Graphic Novel Review: Hawkeye: The Saga of Barton and Bishop by Matt Fraction & David Aja

Looking for your next read? Check out Hawkeye: The Saga of Barton and Bishop by Matt Fraction & David Aja, reviewed by Fulco Library staff, Jay N.

“What’s Hawkeye’s story?” “THAT’S not Hawkeye.” “Who’s Kate Bishop?” “When are we gonna see Kate Bishop???”

These are some of the thoughts that likely went through the heads of Marvel audience members and readers in the past ten years since Jeremy Renner appeared in “Avengers”. Clint Barton had a long history in Avengers comics already but was still a relatively minor character, with a somewhat goofy costume, and unerring aim with an arrow. The movie character was much more plainclothes. But that same year writer Matt Fraction and artist David Aja began a new comic series with a completely new Hawkeye. “This is what he does when he’s not being an Avenger.”

With understated art and muted colors, Fraction took us home with Clint Barton to a New York apartment. There are no Avenger-Level Threats happening. Hawkeye is off the clock, right? And yet, he can’t avoid getting in trouble. And getting punched. Frequently. And he can’t help but help people. And dogs. Particularly an injured mutt who won’t turn up his nose at a pizza slice. Small-time gangsters begin harassing the neighborhood. The Tracksuit Mafia. Clint does what he can but they’re only the start of his problems.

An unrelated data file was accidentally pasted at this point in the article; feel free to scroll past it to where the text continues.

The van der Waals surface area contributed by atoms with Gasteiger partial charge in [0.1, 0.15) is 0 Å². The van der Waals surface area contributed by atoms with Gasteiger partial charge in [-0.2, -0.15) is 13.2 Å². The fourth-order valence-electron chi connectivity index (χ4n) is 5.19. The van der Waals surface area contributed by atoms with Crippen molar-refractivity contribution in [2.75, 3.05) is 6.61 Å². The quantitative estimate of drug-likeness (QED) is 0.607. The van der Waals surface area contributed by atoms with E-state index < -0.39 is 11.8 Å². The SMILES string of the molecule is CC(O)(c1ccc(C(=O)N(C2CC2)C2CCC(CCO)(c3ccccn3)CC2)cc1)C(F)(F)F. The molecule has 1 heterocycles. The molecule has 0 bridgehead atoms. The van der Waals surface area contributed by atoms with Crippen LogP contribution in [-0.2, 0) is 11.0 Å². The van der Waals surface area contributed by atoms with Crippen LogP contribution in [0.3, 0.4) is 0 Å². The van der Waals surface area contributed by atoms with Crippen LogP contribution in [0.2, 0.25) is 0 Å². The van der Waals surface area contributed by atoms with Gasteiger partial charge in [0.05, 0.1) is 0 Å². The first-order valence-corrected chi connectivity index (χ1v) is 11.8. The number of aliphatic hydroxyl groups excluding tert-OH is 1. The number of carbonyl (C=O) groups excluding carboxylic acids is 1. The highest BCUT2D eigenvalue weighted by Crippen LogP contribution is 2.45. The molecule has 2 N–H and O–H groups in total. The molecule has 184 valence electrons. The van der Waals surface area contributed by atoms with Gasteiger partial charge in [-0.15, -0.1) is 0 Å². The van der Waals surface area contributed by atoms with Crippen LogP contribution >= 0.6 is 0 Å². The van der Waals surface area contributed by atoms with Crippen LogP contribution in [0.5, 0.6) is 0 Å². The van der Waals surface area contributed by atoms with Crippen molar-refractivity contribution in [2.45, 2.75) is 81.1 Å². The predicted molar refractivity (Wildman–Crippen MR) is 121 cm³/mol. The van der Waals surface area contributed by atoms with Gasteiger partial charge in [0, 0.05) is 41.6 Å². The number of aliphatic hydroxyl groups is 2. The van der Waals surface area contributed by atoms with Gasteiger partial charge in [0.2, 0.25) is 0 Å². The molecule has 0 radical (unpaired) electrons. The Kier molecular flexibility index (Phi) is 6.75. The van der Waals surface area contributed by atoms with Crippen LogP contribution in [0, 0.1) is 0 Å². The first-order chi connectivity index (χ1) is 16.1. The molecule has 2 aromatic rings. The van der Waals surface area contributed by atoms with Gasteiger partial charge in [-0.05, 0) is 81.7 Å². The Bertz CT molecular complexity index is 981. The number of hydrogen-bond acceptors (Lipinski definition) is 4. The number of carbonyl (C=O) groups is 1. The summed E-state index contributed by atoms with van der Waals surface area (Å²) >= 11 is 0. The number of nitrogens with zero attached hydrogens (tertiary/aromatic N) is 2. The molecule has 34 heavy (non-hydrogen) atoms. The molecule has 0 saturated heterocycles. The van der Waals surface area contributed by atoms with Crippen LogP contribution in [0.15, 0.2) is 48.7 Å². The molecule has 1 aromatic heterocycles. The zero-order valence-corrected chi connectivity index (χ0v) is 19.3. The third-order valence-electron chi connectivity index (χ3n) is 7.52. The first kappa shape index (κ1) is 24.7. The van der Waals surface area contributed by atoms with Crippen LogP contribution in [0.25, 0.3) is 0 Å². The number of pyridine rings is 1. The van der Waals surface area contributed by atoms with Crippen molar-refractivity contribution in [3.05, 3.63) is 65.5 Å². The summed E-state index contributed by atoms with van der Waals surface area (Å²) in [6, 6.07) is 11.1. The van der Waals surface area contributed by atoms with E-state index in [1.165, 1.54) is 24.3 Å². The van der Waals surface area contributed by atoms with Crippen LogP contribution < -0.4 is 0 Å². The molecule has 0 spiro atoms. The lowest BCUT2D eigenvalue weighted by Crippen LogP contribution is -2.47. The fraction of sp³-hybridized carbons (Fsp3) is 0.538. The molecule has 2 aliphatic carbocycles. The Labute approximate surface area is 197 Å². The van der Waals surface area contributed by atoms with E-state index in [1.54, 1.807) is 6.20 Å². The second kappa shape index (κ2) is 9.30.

Clint Barton likes to help, but he sure doesn’t like to receive it. Enter Hawkeye aka Kate Bishop. A young would-be hero who, as it turns out, is ALSO an exceptional archer. Clint says they can’t both be called “Hawkeye”. Kate concedes this and starts calling him “Hawkguy”. And THEN Madame Masque shows up and they’ve got a real villain to deal with, though this doesn’t stop their bickering. One old pro set in his ways, one upstart out to prove herself, both always certain that they’re right and they can do it better. A superhero team that’s equally the classic “mismatched partners” and “grumpy dad and snarky daughter”.

It's not just Kate busting on him though. Plenty of his coworkers appear to admonish him, including exes like Black Widow and Mockingbird who still find him lovable, but definitely still find him impossible to live with. He just can’t see any problem with how he lives his life! (even if he knows that if there weren’t a problem people would stop yelling at him all the time). Superheroes having problems with interpersonal relationships and self-awareness (and self-preservation) are common, it’s just never the main story. This three-year series, collected here in full, was both wildly creative in narrative techniques and continuously funny with its regular flawed people who also occasionally put on costumes and get taken hostage by megalomaniacs.

Only recently did the onscreen Clint finally start to merge with his published self in a new streaming series which also introduced Kate to the Marvel Cinematic Universe, along with a certain dog and a certain similarly-attired group of bros. It doesn’t really match the Clint Barton who’s been on movie screens for a decade, but when the story is this good and fun, who cares? Comics change people’s history all the time. Just enjoy! But please don’t get pizza on the library book.

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Hawkeye: The Saga of Barton and Bishop

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